Deep Neural Networks in image processing, predictive modelling and diagnostic decisions
Posted 2nd September 2020 by Liv Sewell
Now more than ever intelligent human beings are needed to fulfil high value and high complexity tasks and histopathology is no exception. In fact, it is one of the sectors in the most desperate need.
How will Ground Truth Colour Standardisation yield the benefits of AI in Medical Imaging?
Posted 6th November 2019 by Joshua Sewell
The essence of colour management is to ensure that the original target translates through a digital pathway so that the output images are exactly the same colour as the original.
When applied to medical imaging, and considering all the specific stains used in pathology, colour management becomes important. Particular coloured stains bind specific structures of cells in tissue to confer visualisation of diagnostic information. Without translating the colour through the digital pathway correctly, you lose the aspect of diagnostic information, which comes from specific colours.
PathLAKE: Benefitting Pathologists with exemplary projects
Posted 17th April 2019 by Joshua Sewell
David Snead is Consultant Histopathologist and Clinical lead for Coventry and Warwickshire Pathology Services (CWPS), a network of labs hosted by University Hospitals of Coventry and Warwickshire NHS Trust. As head of the UHCW Digital Pathology Centre of Excellence, he is now heavily involved in the Pathology image data Lake for Analytics, Knowledge, and Education (PathLAKE).
The key blockers to the adoption of digital pathology
Posted 14th January 2019 by Jane Williams
In the first part of this six-part blog series, we looked at the challenges facing the pathology department. The conversation then moved onto the key blockers standing in the way of the adoption of digital pathology.
If you weren’t able to make the panel discussion, you can watch the recording here.
The challenges facing the pathology department
Posted 7th January 2019 by Jane Williams
It was a pleasure to welcome key opinion leaders to a discussion on accelerating the impact of AI through 100% digitization of the pathology workflow. Chaired by Peter Hamilton, Head of Research at Philips Digital & Computational Pathology, barriers to adoption, what drives the need and how do we reap the benefits were all on the agenda.
If you weren’t able to make the panel discussion, this six-part blog series will uncover what was discussed. Alternatively, you can watch the recording here.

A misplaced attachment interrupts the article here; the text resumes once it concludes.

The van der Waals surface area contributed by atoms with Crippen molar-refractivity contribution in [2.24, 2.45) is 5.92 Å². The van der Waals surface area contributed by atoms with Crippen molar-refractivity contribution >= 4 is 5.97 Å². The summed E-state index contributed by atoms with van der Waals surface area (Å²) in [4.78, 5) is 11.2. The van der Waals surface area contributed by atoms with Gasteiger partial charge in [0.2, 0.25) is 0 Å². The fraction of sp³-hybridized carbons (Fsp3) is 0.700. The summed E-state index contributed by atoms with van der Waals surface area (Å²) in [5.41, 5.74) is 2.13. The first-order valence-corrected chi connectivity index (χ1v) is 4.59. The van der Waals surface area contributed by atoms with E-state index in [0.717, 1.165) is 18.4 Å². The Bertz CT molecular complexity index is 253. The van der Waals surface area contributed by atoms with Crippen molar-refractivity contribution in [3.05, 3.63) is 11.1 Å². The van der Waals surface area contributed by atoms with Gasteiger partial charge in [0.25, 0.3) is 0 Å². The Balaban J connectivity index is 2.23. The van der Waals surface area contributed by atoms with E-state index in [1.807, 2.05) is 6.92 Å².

Tuning Algorithms to the Histology Lab
Posted 26th November 2018 by Jane Williams
The promise of an effective set of tools based on deep learning or other machine learning algorithms is the current buzz of the digital pathology markets. While the evolving tools, models and techniques are producing strongly positive results, there are still many factors which impact the utility and portability of models and tools being created across real-world data sets.
Ten things you need to know about going 100% digital for primary histopathology diagnosis
Posted 21st November 2018 by Jane Williams
Digital pathology is based on creating a digital replica of the glass slide, called whole slide image (WSI). This image is then viewed in a computer screen, which eliminates the need for using a microscope. Can you imagine working in a glassless environment, with better ergonomics and being able to immediately find the slide you need?
Image Based Risk Assessment in Cancer
Posted 1st June 2018 by Jane Williams
Pathologists identify and interpret the changes that characterise diseases in cells and tissues, both for the studying/understanding disease processes in general and obtaining clinically relevant information for individual patients. Historically, by examining biopsy specimens, pathologists identified whether a lesion was neoplastic, inflammatory, or some other broad category. As medicine evolved, the task evolved into identifying more specific classifications. For example, if it was not sufficient to make the diagnosis of cancer; it was necessary to identify the specific subtype and grade of cancer in order to inform treatment decisions that were becoming increasingly sophisticated.